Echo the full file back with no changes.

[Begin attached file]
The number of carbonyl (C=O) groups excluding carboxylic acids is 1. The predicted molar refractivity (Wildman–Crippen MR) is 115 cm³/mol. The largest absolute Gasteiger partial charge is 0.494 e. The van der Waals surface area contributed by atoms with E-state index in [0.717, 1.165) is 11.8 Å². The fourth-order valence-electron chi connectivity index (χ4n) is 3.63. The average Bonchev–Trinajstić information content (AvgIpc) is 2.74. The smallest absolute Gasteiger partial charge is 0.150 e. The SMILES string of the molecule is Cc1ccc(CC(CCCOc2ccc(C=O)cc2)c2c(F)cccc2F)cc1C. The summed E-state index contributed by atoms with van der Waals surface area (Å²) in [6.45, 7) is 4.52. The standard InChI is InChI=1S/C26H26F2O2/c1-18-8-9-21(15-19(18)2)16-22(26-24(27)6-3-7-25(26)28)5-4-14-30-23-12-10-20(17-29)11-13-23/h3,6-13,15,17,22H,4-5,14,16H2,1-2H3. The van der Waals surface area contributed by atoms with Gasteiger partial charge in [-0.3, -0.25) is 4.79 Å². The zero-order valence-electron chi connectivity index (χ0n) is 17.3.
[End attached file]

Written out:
The number of carbonyl (C=O) groups excluding carboxylic acids is 1. The predicted molar refractivity (Wildman–Crippen MR) is 115 cm³/mol. The largest absolute Gasteiger partial charge is 0.494 e. The van der Waals surface area contributed by atoms with E-state index in [0.717, 1.165) is 11.8 Å². The fourth-order valence-electron chi connectivity index (χ4n) is 3.63. The average Bonchev–Trinajstić information content (AvgIpc) is 2.74. The smallest absolute Gasteiger partial charge is 0.150 e. The SMILES string of the molecule is Cc1ccc(CC(CCCOc2ccc(C=O)cc2)c2c(F)cccc2F)cc1C. The summed E-state index contributed by atoms with van der Waals surface area (Å²) in [6.45, 7) is 4.52. The standard InChI is InChI=1S/C26H26F2O2/c1-18-8-9-21(15-19(18)2)16-22(26-24(27)6-3-7-25(26)28)5-4-14-30-23-12-10-20(17-29)11-13-23/h3,6-13,15,17,22H,4-5,14,16H2,1-2H3. The van der Waals surface area contributed by atoms with Gasteiger partial charge in [-0.3, -0.25) is 4.79 Å². The zero-order valence-electron chi connectivity index (χ0n) is 17.3.